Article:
Mthethwa promises heads will roll for R300-million arts stimulus mismanagement
After weeks of creatives staging a sit-in at the National Arts Council Johannesburg offices, demanding answers about the R300 million stimulus package, the Department of Sports, Arts and Culture has taken action. On Monday, Nathi Mthethwa, Minister of Sports, Arts and Culture announced that a forensic investigation will look into the mismanagement of the stimulus package.
At a media briefing on Monday, Nathi Mthethwa, Minister of Sports, Arts and Culture, said that there would be a forensic investigation into the mismanagement of the R300-million Presidential Employment Stimulus Programme the National Arts Council (NAC) was tasked to disburse.
This comes after three weeks of creatives staging a sit-in at the NAC’s offices in Johannesburg demanding answers regarding the stimulus package. Other creatives held street performance demonstrations to highlight their plight.
According to Mthethwa, the new NAC council, which took office in January, sought answers from management regarding the disbursement of the stimulus package, “the answers [given to them] kept changing… council took a decision to suspend the CEO [Rosemary Mangope] and the CFO [Clifton Changfoot]. Subsequently, they discovered the budget as allocated was mismanaged by the NAC, mainly by way of an over-commitment of the available funds by more than double the allocated amount in their possession.”
Mthethwa said that the mismanagement of the stimulus package took the form of applicants receiving more money than they’d applied for.
Mthethwa said that the forensic investigation would also focus on those who were supposed to do their fiduciary duties and oversight. “Management wasn’t doing things alone,” said Mthethwa.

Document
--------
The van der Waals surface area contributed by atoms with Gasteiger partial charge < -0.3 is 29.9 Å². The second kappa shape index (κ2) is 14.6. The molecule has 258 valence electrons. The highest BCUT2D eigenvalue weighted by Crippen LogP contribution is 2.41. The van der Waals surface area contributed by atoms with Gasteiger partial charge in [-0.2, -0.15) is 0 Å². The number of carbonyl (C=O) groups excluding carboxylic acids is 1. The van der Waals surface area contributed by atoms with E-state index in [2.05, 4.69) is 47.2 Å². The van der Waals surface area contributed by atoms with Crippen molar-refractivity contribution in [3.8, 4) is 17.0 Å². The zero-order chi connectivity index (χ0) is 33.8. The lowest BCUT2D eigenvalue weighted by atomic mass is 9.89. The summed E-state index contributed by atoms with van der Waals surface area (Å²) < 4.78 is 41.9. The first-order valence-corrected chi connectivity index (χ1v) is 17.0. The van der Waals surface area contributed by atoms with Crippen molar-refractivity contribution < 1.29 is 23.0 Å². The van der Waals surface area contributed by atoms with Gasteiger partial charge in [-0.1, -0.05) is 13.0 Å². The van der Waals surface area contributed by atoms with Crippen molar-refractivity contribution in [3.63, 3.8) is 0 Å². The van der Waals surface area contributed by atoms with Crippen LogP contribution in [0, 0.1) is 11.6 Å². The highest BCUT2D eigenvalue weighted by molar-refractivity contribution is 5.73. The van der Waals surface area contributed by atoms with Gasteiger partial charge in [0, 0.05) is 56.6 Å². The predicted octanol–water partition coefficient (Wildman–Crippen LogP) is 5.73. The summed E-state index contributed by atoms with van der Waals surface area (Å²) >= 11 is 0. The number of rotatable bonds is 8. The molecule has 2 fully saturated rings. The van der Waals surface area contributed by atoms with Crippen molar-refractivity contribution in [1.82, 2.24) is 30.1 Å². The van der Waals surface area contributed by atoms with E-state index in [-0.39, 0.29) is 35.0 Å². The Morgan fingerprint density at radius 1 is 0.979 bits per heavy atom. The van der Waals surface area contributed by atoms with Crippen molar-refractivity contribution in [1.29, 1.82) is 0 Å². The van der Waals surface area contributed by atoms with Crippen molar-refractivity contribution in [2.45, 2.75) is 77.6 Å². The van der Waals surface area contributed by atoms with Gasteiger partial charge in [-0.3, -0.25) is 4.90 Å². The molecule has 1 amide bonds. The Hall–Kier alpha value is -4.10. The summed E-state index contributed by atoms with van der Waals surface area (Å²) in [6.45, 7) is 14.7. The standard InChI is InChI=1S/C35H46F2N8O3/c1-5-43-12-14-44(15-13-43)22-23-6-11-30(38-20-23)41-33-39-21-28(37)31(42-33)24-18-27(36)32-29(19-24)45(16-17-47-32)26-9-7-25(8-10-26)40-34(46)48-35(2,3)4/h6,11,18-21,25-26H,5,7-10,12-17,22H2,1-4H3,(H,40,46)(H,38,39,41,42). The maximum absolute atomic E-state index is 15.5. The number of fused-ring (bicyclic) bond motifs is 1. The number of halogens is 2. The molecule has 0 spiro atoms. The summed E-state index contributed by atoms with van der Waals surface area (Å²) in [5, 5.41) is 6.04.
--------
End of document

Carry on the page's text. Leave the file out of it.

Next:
In late February, at a Zoom meeting between NAC and sector representatives, council member, Sipho Sithole said the organisation was facing “a sudden dilemma” because they had approved 1,374 applications but there wasn’t enough money to go around.
The arts council which had approved and signed contracts with about 600 applicants, reneged on those contracts by reducing the amounts that would go to them in order to cover all the approved applicants.
This led to creatives staging a sit-in at the NAC offices in Johannesburg, while other creatives staged sit-ins in various arts and culture offices in Bloemfontein and Kimberly.
The creatives in the NAC offices have repeatedly asked the NAC and the department to ask Treasury for more money. At Monday’s briefing, Mthethwa said that: “We’ve engaged with the National Treasury but we haven’t been successful because of the economic climate we’re in.
“[But] we’re in this unacceptable situation which is man-made [and for that] I want to issue an unconditional apology to the sector as a whole for being let down by an institution which I sincerely believed were up to the task,” said Mthethwa.
“I hereby issue to you an absolute and uncompromising promise to ensure that those who are responsible for this gross negligence are brought to book,” said Mthethwa.
But the terms of reference for the forensic investigation have not been finalised yet — they should be finalised by the end of this week said Vusithemba Ndima, the acting director-general in the department. “Although we don’t expect [the forensic investigation to be long, we can’t give a specific timeline [as to when it will conclude],” said Ndima.
By Friday, 26 March, NAC had paid R62-million to 505 beneficiaries, said Julie Diphofa, NAC’s acting CEO.
Romeo Ramauda from the South African Arts and Culture Youth Forum said that they welcomed the announcement of the investigation. “Hopefully, after the investigation, the department will take decisive steps and ensure that something like this doesn’t happen again,” said Ramauda. DM
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